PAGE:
Lady Justice Hallett, who was appointed to conduct the review ordered by Prime Minister David Cameron, has been promised full co-operation and access to all relevant material by official departments and agencies.
She said: "I intend to conduct a full and rigorous examination of the administrative scheme from its inception to date. Although appointed by Government, I will carry out my task independently and impartially."
It comes after a row erupted last month when it emerged that the Westminster Government had sent letters to nearly 200 republicans saying they were no longer wanted.
Lady Hallett continued: "I have been promised full co-operation and access to all relevant material by the relevant government departments and agencies.
No individual or organisation is on trial.
Lady Justice Hallett
"However, I am seeking to establish the facts and, where necessary, accountability in relation to what happened, ie, how the scheme evolved and who was or is responsible for its operation."
It has also emerged that the PSNI will look into the process that led to the letters being sent.
A team of 16 detectives has been assigned to review the cases. They will investigate the circumstances of each of those who received a letter and also re-examine the original checks carried out by the PSNI. Cases may be reopened if mistakes or new evidence are uncovered.
Meanwhile a parliamentary debate over 'on-the-runs' has been taking place on Thursday.
Nigel Dodds, DUP MP for Belfast North, said former Northern Ireland secretary Peter Hain may have been economical with the truth when answering questions on this issue.
He told the Commons: "I think it would be important to hear in this House, on the record, from those previous ministers as to whether or not they stand over some of the statements that they made in this House, because when one reads them, it is very, very clear that there was certainly an economy when it came to the truthfulness of what was being said."
Mr Dodds referred to a question which he said was asked to Mr Hain by Peter Robinson DUP in 2006 about there being "no other procedure to allow the on the run terrorists to return".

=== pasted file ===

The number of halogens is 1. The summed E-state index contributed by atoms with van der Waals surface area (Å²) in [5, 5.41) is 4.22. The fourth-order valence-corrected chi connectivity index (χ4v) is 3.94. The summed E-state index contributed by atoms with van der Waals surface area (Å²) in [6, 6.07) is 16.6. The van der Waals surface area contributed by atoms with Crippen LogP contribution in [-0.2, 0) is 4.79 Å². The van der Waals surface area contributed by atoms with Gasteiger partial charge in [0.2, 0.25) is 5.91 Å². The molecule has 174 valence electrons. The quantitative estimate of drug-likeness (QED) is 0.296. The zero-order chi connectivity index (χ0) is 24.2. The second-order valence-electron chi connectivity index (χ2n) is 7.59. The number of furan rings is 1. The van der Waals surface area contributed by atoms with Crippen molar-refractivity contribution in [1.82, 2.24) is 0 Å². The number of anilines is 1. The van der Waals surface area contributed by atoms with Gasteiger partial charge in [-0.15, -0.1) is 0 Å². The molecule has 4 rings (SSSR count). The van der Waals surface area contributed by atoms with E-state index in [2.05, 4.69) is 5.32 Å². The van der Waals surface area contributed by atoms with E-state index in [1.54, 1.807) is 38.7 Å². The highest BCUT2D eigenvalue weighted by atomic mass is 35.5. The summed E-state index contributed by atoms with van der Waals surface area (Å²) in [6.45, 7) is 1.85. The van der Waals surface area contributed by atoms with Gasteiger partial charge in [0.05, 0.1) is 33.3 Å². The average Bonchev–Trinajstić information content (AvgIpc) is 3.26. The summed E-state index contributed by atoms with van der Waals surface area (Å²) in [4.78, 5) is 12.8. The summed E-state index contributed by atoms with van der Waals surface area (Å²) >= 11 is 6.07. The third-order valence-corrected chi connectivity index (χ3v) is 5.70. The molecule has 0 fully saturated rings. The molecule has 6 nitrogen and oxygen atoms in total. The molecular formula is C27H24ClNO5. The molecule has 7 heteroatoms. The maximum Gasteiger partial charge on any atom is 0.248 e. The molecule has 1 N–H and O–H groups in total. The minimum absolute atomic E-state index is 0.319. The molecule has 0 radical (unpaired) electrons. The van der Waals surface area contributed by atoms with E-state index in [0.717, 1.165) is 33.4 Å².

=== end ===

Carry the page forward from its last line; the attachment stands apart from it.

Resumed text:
He said: "The (then) secretary of state answered: 'There is no other procedure'."
This was done as a dirty deal behind the backs of everybody concerned.
Independent MP for North Down Lady Sylvia Hermon said it "is with considerable regret that Mr Hain is not here today" but added in his defence "that he was attending the funeral, quite properly, of his colleague and dear friend Tony Benn".
Alliance MP for Belfast East Naomi Long said the issue of OTR letters has "compounded" the feeling among loyalists that justice in Northern Ireland is biased against them.
She said: "That is the perception, I have to say, which I have not shared, but I am hugely aggrieved that, as a result of this, that perception has been compounded.
"Only members of Sinn Féin, who came through Sinn Féin, had access to this scheme.
"In fact there are complaints from other republicans who fell out of favour with the leadership that they weren't even able to access this scheme. So justice, in fact, in NI was acting in a partial way during that process and that has undermined confidence in the public.
"It has further damaged people's respect for the PSNI, who have been, by implication, asked to do this job by the government of the day and did it as they were asked to do and is their duty."
Details of letters sent to 'on-the-runs' detailing whether or not they were wanted by police for any crimes emerged in February when such a letter - sent in error - caused a trial to collapse.
John Downey, accused of carrying out the 1982 Hyde Park bombing which killed four soldiers, walked free from the Old Bailey because he had been assured that he was not a wanted man.
The 62-year-old from Co Donegal, who denied all charges against him, had received a letter in 2007.
This week it emerged through correspondence between the Northern Ireland Office and the Lord Chief Justice of England and Wales that the judge leading the independent inquiry into the letters scheme, Lady Justice Hallett, will not be examining each case.
However the DUP leader Peter Robinson said: "All of the cases will be reviewed, whether they are reviewed by the police or by the judge is the issue."
Meanwhile deputy First Minister Martin McGuinness has said that the letters remain lawful.
The Sinn Féin politician said: "There can't be any rescinding of an agreement which two governments effectively stood over and which Dominic Grieve, the Attorney General, said in the House of Commons was a perfectly lawful process."